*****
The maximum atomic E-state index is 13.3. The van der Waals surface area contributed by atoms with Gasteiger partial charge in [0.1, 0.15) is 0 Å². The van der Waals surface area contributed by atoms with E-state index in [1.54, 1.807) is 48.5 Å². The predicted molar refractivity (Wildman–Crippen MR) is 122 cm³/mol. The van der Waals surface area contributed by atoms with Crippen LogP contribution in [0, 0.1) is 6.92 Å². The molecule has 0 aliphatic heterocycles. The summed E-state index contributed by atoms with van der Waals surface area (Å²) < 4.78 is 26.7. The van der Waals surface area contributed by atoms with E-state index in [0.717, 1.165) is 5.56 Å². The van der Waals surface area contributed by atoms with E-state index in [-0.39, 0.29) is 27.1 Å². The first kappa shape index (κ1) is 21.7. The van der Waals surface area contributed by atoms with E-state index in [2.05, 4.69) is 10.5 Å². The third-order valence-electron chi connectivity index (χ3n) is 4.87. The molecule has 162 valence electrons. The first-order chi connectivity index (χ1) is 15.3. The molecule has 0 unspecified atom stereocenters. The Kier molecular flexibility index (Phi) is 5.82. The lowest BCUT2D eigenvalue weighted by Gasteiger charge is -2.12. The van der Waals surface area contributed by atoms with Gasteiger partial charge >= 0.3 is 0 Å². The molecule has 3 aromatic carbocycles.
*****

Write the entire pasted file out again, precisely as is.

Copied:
The maximum atomic E-state index is 13.3. The van der Waals surface area contributed by atoms with Gasteiger partial charge in [0.1, 0.15) is 0 Å². The van der Waals surface area contributed by atoms with E-state index in [1.54, 1.807) is 48.5 Å². The predicted molar refractivity (Wildman–Crippen MR) is 122 cm³/mol. The van der Waals surface area contributed by atoms with Crippen LogP contribution in [0, 0.1) is 6.92 Å². The molecule has 0 aliphatic heterocycles. The summed E-state index contributed by atoms with van der Waals surface area (Å²) < 4.78 is 26.7. The van der Waals surface area contributed by atoms with E-state index in [0.717, 1.165) is 5.56 Å². The van der Waals surface area contributed by atoms with E-state index in [-0.39, 0.29) is 27.1 Å². The first kappa shape index (κ1) is 21.7. The van der Waals surface area contributed by atoms with E-state index in [2.05, 4.69) is 10.5 Å². The third-order valence-electron chi connectivity index (χ3n) is 4.87. The molecule has 162 valence electrons. The first-order chi connectivity index (χ1) is 15.3. The molecule has 0 unspecified atom stereocenters. The Kier molecular flexibility index (Phi) is 5.82. The lowest BCUT2D eigenvalue weighted by Gasteiger charge is -2.12. The van der Waals surface area contributed by atoms with Gasteiger partial charge >= 0.3 is 0 Å². The molecule has 3 aromatic carbocycles.